What to do fi my former employer is asking for reimbursement of my travel costs?

UPDATED: Sep 30, 2022

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What to do fi my former employer is asking for reimbursement of my travel costs?

My former employer emailed me this morning asking me if I wanted the costs of 2 flights for business trips deducted from my final paycheck or if I wanted to reimburse her personally. I did not sign anything or verbally tell her that I would ever assume the costs of any business expenses. How do I resolve this issue?

Asked on August 15, 2016 under Employment Labor Law, Ohio


SJZ, Member, New York Bar / FreeAdvice Contributing Attorney

Answered 6 years ago | Contributor

If you did not agree to reimburse for business travel and this was legitimate business travel (e.g. it wasn't a vacation you took and tried to pass of as business travel), and if the company's general policy was to pay for business travel, then they can't now take the money out of your paycheck. (Note that the law does not require employers to pay for busines travel--it is legal to make employees bear this cost; therefore, if the company's policy was that you would need to pay for this, you do have to pay; the issue, though, is what was the  policy in effect when you took this trip?)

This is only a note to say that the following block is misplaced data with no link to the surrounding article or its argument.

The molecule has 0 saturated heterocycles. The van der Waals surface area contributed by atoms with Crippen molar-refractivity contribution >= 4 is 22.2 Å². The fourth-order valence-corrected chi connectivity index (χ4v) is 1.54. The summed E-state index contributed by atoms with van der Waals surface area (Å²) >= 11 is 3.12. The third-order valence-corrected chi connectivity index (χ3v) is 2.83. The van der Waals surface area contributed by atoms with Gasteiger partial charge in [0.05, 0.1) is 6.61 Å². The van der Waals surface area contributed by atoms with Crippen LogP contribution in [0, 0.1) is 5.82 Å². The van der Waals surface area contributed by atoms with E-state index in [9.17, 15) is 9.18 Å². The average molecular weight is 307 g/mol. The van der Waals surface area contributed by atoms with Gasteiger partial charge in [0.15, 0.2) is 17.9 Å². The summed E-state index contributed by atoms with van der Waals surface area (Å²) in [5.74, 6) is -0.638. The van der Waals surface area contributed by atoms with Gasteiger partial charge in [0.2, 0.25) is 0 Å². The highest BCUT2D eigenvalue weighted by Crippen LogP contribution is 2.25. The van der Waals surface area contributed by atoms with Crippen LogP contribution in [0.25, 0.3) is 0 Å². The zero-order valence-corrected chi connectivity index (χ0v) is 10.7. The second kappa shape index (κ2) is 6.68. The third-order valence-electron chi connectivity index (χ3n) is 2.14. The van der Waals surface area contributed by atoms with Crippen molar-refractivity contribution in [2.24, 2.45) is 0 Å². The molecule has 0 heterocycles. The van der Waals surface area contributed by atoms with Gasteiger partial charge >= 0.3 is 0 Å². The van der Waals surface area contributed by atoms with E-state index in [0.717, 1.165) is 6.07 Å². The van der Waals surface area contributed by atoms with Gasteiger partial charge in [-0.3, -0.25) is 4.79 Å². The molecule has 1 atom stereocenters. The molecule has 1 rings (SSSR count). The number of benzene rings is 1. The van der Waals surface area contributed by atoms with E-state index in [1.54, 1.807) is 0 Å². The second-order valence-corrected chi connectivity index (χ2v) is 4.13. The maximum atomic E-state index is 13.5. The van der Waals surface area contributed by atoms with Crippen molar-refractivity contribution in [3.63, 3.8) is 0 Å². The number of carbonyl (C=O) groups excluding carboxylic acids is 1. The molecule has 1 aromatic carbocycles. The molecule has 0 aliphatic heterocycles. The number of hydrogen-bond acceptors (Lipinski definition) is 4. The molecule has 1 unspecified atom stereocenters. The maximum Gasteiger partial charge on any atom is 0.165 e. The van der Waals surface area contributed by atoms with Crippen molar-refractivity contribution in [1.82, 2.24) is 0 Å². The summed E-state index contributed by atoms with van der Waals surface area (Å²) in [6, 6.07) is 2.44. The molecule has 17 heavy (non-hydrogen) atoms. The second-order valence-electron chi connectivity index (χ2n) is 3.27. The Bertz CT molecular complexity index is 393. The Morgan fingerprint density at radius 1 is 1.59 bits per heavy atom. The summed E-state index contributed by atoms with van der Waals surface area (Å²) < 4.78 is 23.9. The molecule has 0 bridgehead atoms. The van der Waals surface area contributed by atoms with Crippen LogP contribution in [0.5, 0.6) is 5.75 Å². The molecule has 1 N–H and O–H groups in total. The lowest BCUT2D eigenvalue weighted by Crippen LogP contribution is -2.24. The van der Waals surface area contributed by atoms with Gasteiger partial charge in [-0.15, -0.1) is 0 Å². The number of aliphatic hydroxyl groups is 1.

Assuming that the policy was that employee's don't have to absorb their own travel costs, that you did not specifically agree to pay for this travel, and that it was a legitimate business trip, you can tell her "no"--you can inform her that you will not pay for this travel and that if she does not pay your full paycheck that you will file a complaint the the state department of labor and/or sue her/the company for the money.

IMPORTANT NOTICE: The Answer(s) provided above are for general information only. The attorney providing the answer was not serving as the attorney for the person submitting the question or in any attorney-client relationship with such person. Laws may vary from state to state, and sometimes change. Tiny variations in the facts, or a fact not set forth in a question, often can change a legal outcome or an attorney's conclusion. Although AttorneyPages.com has verified the attorney was admitted to practice law in at least one jurisdiction, he or she may not be authorized to practice law in the jurisdiction referred to in the question, nor is he or she necessarily experienced in the area of the law involved. Unlike the information in the Answer(s) above, upon which you should NOT rely, for personal advice you can rely upon we suggest you retain an attorney to represent you.

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